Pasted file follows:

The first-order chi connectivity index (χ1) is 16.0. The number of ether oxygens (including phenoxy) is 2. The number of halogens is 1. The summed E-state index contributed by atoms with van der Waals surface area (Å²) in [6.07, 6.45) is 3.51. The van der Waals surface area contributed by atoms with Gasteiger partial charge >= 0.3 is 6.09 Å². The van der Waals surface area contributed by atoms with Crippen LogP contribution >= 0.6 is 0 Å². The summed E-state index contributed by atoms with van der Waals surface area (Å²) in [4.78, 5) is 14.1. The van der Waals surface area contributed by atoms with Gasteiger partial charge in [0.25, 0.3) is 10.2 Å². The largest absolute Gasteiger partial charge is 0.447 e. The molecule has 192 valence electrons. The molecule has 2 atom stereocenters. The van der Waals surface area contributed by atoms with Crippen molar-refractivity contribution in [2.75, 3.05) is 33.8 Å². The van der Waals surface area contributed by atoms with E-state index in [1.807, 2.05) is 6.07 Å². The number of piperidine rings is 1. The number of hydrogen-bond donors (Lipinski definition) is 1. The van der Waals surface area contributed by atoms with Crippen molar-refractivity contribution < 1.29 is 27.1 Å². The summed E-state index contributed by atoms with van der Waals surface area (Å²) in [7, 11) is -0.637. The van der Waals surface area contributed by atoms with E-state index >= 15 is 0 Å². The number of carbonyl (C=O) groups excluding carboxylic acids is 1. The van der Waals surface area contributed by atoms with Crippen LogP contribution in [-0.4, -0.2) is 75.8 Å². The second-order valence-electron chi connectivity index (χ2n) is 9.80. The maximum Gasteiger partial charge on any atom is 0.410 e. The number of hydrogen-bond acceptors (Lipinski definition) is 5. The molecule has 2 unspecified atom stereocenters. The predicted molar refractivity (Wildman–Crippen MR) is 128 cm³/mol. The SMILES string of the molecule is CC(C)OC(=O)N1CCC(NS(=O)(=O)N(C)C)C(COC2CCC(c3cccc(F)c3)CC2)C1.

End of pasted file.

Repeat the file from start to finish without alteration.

The first-order chi connectivity index (χ1) is 16.0. The number of ether oxygens (including phenoxy) is 2. The number of halogens is 1. The summed E-state index contributed by atoms with van der Waals surface area (Å²) in [6.07, 6.45) is 3.51. The van der Waals surface area contributed by atoms with Gasteiger partial charge >= 0.3 is 6.09 Å². The van der Waals surface area contributed by atoms with Crippen LogP contribution >= 0.6 is 0 Å². The summed E-state index contributed by atoms with van der Waals surface area (Å²) in [4.78, 5) is 14.1. The van der Waals surface area contributed by atoms with Gasteiger partial charge in [0.25, 0.3) is 10.2 Å². The largest absolute Gasteiger partial charge is 0.447 e. The molecule has 192 valence electrons. The molecule has 2 atom stereocenters. The van der Waals surface area contributed by atoms with Crippen molar-refractivity contribution in [2.75, 3.05) is 33.8 Å². The van der Waals surface area contributed by atoms with E-state index in [1.807, 2.05) is 6.07 Å². The number of piperidine rings is 1. The number of hydrogen-bond donors (Lipinski definition) is 1. The van der Waals surface area contributed by atoms with Crippen molar-refractivity contribution < 1.29 is 27.1 Å². The summed E-state index contributed by atoms with van der Waals surface area (Å²) in [7, 11) is -0.637. The van der Waals surface area contributed by atoms with E-state index >= 15 is 0 Å². The number of carbonyl (C=O) groups excluding carboxylic acids is 1. The van der Waals surface area contributed by atoms with Crippen LogP contribution in [-0.4, -0.2) is 75.8 Å². The second-order valence-electron chi connectivity index (χ2n) is 9.80. The maximum Gasteiger partial charge on any atom is 0.410 e. The number of hydrogen-bond acceptors (Lipinski definition) is 5. The molecule has 2 unspecified atom stereocenters. The predicted molar refractivity (Wildman–Crippen MR) is 128 cm³/mol. The SMILES string of the molecule is CC(C)OC(=O)N1CCC(NS(=O)(=O)N(C)C)C(COC2CCC(c3cccc(F)c3)CC2)C1.